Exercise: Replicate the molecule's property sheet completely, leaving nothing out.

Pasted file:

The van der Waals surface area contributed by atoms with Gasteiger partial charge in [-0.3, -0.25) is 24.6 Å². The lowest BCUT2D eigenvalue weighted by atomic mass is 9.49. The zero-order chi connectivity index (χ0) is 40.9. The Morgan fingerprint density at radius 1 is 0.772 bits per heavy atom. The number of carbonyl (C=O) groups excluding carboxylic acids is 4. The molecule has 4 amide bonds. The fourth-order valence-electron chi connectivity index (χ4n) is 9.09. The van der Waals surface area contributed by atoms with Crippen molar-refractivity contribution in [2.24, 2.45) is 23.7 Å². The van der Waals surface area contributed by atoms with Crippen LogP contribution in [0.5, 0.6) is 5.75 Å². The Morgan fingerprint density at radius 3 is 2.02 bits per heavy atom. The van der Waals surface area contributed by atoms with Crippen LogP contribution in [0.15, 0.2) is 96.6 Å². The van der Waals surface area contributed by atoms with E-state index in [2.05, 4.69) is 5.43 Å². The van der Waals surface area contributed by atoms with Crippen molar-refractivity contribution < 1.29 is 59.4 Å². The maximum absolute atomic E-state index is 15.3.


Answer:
The van der Waals surface area contributed by atoms with Gasteiger partial charge in [-0.3, -0.25) is 24.6 Å². The lowest BCUT2D eigenvalue weighted by atomic mass is 9.49. The zero-order chi connectivity index (χ0) is 40.9. The Morgan fingerprint density at radius 1 is 0.772 bits per heavy atom. The number of carbonyl (C=O) groups excluding carboxylic acids is 4. The molecule has 4 amide bonds. The fourth-order valence-electron chi connectivity index (χ4n) is 9.09. The van der Waals surface area contributed by atoms with Crippen molar-refractivity contribution in [2.24, 2.45) is 23.7 Å². The van der Waals surface area contributed by atoms with Crippen LogP contribution in [0.5, 0.6) is 5.75 Å². The Morgan fingerprint density at radius 3 is 2.02 bits per heavy atom. The van der Waals surface area contributed by atoms with Crippen LogP contribution in [0.15, 0.2) is 96.6 Å². The van der Waals surface area contributed by atoms with E-state index in [2.05, 4.69) is 5.43 Å². The van der Waals surface area contributed by atoms with Crippen molar-refractivity contribution < 1.29 is 59.4 Å². The maximum absolute atomic E-state index is 15.3.